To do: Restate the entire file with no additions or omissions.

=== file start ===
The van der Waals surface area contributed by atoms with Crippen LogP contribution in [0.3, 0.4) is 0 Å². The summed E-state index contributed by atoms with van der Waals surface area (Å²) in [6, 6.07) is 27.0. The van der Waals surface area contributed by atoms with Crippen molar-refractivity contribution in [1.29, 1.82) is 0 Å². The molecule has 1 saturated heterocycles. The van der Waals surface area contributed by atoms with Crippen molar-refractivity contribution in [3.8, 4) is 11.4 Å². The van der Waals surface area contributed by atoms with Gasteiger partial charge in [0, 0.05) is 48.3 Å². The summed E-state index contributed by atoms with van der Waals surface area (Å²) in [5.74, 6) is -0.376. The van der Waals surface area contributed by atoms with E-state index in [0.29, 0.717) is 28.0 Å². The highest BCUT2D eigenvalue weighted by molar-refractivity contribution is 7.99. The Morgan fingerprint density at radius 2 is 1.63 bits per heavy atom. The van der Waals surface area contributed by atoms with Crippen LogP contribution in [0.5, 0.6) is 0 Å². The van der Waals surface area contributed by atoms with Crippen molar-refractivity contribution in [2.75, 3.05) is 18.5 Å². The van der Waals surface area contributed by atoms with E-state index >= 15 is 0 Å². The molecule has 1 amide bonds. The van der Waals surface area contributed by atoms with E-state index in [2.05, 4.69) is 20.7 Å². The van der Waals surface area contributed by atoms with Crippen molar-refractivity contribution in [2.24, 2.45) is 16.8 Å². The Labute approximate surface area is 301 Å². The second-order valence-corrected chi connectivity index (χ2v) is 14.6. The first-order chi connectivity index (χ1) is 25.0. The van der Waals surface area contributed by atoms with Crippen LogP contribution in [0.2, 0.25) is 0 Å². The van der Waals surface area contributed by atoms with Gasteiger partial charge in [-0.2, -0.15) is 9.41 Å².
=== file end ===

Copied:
The van der Waals surface area contributed by atoms with Crippen LogP contribution in [0.3, 0.4) is 0 Å². The summed E-state index contributed by atoms with van der Waals surface area (Å²) in [6, 6.07) is 27.0. The van der Waals surface area contributed by atoms with Crippen molar-refractivity contribution in [1.29, 1.82) is 0 Å². The molecule has 1 saturated heterocycles. The van der Waals surface area contributed by atoms with Crippen molar-refractivity contribution in [3.8, 4) is 11.4 Å². The van der Waals surface area contributed by atoms with Gasteiger partial charge in [0, 0.05) is 48.3 Å². The summed E-state index contributed by atoms with van der Waals surface area (Å²) in [5.74, 6) is -0.376. The van der Waals surface area contributed by atoms with E-state index in [0.29, 0.717) is 28.0 Å². The highest BCUT2D eigenvalue weighted by molar-refractivity contribution is 7.99. The Morgan fingerprint density at radius 2 is 1.63 bits per heavy atom. The van der Waals surface area contributed by atoms with Crippen LogP contribution in [0.5, 0.6) is 0 Å². The van der Waals surface area contributed by atoms with Crippen molar-refractivity contribution in [2.75, 3.05) is 18.5 Å². The van der Waals surface area contributed by atoms with E-state index >= 15 is 0 Å². The molecule has 1 amide bonds. The van der Waals surface area contributed by atoms with E-state index in [2.05, 4.69) is 20.7 Å². The van der Waals surface area contributed by atoms with Crippen molar-refractivity contribution in [2.24, 2.45) is 16.8 Å². The Labute approximate surface area is 301 Å². The second-order valence-corrected chi connectivity index (χ2v) is 14.6. The first-order chi connectivity index (χ1) is 25.0. The van der Waals surface area contributed by atoms with Crippen LogP contribution in [0.2, 0.25) is 0 Å². The van der Waals surface area contributed by atoms with Gasteiger partial charge in [-0.2, -0.15) is 9.41 Å².